Under what conditions does bureaucracy matter in the making of global public policies?
2023, Ege, Jörn, Bauer, Michael W., Wagner, Nora, Thomann, Eva
This study investigates how configurations of bureaucratic autonomy, policy complexity and political contestation allow international public administrations (IPAs) to influence policymaking within international organizations. A fuzzy-set Qualitative Comparative Analysis of 17 policy decisions in four organizations (FAO, WHO, ILO, UNESCO) shows that all IPAs studied can be influential in favorable contexts. When policies are both contested and complex, even IPAs lacking autonomy can influence policy. If either complexity or contestation is absent, however, it is the variant of autonomy of will that helps the IPA exploit procedural strategies of influence. Low autonomy of will, among other factors, explains why IPAs cannot exert influence. Conversely, the variant of autonomy of action appears largely irrelevant. The study provides new insights into the role of bureaucracy beyond the state, exemplifying how research of bureaucratic influence can yield more systematic results in various empirical settings.
Avoiding disciplinary garbage cans : a pledge for a problem-driven approach to researching international public administration
2022-07-03, Ege, Jörn, Bauer, Michael W., Bayerlein, Louisa, Eckhard, Steffen, Knill, Christoph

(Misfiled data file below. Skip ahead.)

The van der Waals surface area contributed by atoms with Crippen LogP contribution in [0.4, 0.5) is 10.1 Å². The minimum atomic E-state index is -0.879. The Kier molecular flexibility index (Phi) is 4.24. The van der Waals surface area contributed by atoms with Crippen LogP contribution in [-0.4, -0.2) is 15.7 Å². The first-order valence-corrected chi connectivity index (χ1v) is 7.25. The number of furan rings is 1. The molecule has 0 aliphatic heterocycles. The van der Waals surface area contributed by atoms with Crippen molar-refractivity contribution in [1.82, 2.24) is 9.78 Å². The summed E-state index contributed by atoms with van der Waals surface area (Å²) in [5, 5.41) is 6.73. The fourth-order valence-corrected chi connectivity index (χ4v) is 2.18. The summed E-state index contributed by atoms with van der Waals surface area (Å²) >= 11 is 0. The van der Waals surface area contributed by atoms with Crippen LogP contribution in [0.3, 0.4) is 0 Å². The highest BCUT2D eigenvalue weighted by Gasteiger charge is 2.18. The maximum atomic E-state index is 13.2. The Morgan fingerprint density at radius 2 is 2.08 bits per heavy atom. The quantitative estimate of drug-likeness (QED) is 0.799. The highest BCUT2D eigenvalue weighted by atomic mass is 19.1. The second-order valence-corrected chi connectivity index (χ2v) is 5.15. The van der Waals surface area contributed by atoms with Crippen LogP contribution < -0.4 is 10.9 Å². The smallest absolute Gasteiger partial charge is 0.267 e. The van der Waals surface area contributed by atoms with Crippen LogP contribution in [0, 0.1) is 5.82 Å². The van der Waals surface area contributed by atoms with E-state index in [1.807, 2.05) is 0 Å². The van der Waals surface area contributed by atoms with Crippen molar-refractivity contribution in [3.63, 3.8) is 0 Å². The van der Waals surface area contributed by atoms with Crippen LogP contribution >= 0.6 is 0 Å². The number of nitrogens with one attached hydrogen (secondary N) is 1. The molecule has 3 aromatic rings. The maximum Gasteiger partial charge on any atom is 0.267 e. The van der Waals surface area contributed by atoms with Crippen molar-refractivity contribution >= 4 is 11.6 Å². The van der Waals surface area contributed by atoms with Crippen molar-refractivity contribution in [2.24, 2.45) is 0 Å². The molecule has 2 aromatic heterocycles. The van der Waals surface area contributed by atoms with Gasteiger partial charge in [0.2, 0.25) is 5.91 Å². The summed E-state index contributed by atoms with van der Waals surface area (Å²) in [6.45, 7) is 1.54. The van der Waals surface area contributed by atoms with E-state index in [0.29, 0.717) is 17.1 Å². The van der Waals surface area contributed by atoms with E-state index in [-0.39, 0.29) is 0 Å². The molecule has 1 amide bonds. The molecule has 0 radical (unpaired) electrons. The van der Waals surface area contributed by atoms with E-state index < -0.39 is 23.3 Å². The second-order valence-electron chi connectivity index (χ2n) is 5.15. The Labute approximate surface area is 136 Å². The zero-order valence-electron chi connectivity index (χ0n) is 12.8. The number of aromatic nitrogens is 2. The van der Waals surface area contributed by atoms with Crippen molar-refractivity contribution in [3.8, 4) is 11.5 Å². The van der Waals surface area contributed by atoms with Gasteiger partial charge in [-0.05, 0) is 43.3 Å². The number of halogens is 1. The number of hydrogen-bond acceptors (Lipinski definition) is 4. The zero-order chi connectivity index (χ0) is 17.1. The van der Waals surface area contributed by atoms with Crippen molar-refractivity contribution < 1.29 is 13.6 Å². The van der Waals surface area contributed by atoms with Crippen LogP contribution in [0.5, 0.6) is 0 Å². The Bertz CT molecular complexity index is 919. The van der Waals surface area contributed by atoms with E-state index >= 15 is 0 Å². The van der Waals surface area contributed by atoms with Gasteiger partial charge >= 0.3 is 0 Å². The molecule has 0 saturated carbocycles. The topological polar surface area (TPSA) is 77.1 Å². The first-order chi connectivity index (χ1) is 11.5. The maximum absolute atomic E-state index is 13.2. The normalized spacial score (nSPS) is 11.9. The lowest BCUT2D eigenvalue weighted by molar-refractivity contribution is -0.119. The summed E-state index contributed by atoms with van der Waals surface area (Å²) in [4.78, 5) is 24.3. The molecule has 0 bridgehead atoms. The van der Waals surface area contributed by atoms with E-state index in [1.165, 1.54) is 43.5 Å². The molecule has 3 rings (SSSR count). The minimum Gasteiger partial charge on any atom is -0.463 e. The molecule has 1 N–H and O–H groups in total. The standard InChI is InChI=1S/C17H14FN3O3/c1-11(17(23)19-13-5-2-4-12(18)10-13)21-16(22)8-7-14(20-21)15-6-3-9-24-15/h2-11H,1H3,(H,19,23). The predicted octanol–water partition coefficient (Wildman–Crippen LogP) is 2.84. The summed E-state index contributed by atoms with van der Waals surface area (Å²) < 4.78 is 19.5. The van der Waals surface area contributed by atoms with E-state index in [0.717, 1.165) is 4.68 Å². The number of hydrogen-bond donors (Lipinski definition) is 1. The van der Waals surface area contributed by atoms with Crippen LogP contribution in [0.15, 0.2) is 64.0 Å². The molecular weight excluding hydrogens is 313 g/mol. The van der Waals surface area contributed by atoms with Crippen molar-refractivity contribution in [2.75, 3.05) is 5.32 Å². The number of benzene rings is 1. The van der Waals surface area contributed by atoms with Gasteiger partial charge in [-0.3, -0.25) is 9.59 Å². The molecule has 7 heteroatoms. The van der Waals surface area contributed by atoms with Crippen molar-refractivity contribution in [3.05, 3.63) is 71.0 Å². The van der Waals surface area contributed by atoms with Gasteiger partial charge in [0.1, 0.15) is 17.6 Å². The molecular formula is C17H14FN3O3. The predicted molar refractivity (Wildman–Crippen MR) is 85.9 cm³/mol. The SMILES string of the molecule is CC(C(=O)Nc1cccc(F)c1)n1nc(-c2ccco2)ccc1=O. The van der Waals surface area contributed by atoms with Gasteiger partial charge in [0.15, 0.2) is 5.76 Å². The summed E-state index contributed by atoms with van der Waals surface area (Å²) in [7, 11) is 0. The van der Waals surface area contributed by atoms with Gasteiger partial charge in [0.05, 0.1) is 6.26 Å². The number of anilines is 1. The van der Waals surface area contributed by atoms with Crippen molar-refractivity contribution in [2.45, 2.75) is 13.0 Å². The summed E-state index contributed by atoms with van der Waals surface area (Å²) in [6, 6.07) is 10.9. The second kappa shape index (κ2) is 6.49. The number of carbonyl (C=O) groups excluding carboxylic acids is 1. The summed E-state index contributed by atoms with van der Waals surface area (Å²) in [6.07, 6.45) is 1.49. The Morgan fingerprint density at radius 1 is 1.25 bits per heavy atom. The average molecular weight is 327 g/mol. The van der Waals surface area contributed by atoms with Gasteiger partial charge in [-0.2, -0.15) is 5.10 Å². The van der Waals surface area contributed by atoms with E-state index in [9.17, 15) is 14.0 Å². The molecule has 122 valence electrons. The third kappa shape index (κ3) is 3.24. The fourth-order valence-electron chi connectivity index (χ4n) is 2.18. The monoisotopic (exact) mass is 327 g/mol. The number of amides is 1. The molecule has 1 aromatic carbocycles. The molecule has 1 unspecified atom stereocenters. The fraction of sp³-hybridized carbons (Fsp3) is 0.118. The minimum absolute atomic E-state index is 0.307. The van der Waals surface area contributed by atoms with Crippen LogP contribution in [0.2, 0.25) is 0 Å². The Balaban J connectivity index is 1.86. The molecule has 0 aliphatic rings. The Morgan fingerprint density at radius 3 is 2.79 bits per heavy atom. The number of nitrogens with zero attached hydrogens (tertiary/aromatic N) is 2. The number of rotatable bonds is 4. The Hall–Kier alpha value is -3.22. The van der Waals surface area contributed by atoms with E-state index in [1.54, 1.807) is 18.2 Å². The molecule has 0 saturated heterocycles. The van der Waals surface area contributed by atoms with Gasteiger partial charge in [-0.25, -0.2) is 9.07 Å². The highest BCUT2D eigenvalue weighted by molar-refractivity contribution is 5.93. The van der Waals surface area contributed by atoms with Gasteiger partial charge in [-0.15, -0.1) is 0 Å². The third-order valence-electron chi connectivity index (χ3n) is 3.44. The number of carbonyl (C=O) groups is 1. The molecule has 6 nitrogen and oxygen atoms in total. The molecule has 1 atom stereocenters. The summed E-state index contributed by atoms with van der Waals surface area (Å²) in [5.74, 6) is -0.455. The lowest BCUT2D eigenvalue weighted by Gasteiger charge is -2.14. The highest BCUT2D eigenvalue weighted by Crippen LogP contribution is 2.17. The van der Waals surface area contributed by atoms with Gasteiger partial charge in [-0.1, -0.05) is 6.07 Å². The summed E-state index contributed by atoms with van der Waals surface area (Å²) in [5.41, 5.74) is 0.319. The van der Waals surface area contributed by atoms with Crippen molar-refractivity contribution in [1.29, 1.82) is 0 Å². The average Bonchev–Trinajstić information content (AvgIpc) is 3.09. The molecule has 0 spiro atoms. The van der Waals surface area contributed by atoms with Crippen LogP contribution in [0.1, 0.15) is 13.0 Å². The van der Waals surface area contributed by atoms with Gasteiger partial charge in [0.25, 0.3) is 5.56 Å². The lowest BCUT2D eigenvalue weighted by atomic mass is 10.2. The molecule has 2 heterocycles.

In this article, we distinguish two approaches to studying international public administrations (IPAs). On the one hand, there is a line of research that is grounded in traditional Public Administration (PA) and seeks to understand IPAs through established disciplinary lenses. On the other hand, scholars conceive IPAs as posing new problems and questions and are trying to integrate the standpoints of their respective disciplines into a broader research agenda. We argue that both perspectives have their merits – and limitations. However, the more IPAs are understood as phenomena heralding the emergence of transnationalized political systems, the less traditional PA toolkits appear able to capture the innovative aspects IPAs may hold. This essay thus argues for keeping IPA research as a field of study open, integrative and mixed – to encourage out of the box thinking and innovation, rather than stifle it.